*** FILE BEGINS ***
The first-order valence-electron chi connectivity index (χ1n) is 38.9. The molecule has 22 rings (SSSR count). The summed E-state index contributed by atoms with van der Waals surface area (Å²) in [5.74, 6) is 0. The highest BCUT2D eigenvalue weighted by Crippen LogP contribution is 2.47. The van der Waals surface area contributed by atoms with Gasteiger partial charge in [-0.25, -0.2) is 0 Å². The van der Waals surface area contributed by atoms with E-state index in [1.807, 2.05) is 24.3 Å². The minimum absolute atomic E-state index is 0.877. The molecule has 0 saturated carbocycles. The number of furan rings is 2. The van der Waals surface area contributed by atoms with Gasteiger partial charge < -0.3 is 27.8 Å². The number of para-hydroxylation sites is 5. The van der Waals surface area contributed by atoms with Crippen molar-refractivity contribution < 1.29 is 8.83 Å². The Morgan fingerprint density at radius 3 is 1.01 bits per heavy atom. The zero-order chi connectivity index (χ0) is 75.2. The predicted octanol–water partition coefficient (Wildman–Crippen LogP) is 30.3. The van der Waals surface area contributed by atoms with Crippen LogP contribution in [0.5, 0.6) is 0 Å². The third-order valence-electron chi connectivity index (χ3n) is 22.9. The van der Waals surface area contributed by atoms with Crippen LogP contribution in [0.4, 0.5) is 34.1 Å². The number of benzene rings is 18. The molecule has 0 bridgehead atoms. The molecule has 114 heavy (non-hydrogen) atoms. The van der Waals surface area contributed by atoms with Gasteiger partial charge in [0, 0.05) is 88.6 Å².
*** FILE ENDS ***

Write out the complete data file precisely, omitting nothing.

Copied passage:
The first-order valence-electron chi connectivity index (χ1n) is 38.9. The molecule has 22 rings (SSSR count). The summed E-state index contributed by atoms with van der Waals surface area (Å²) in [5.74, 6) is 0. The highest BCUT2D eigenvalue weighted by Crippen LogP contribution is 2.47. The van der Waals surface area contributed by atoms with Gasteiger partial charge in [-0.25, -0.2) is 0 Å². The van der Waals surface area contributed by atoms with E-state index in [1.807, 2.05) is 24.3 Å². The minimum absolute atomic E-state index is 0.877. The molecule has 0 saturated carbocycles. The number of furan rings is 2. The van der Waals surface area contributed by atoms with Gasteiger partial charge < -0.3 is 27.8 Å². The number of para-hydroxylation sites is 5. The van der Waals surface area contributed by atoms with Crippen molar-refractivity contribution < 1.29 is 8.83 Å². The Morgan fingerprint density at radius 3 is 1.01 bits per heavy atom. The zero-order chi connectivity index (χ0) is 75.2. The predicted octanol–water partition coefficient (Wildman–Crippen LogP) is 30.3. The van der Waals surface area contributed by atoms with Crippen LogP contribution in [0.5, 0.6) is 0 Å². The third-order valence-electron chi connectivity index (χ3n) is 22.9. The van der Waals surface area contributed by atoms with Crippen LogP contribution in [0.4, 0.5) is 34.1 Å². The number of benzene rings is 18. The molecule has 0 bridgehead atoms. The molecule has 114 heavy (non-hydrogen) atoms. The van der Waals surface area contributed by atoms with Gasteiger partial charge in [0, 0.05) is 88.6 Å².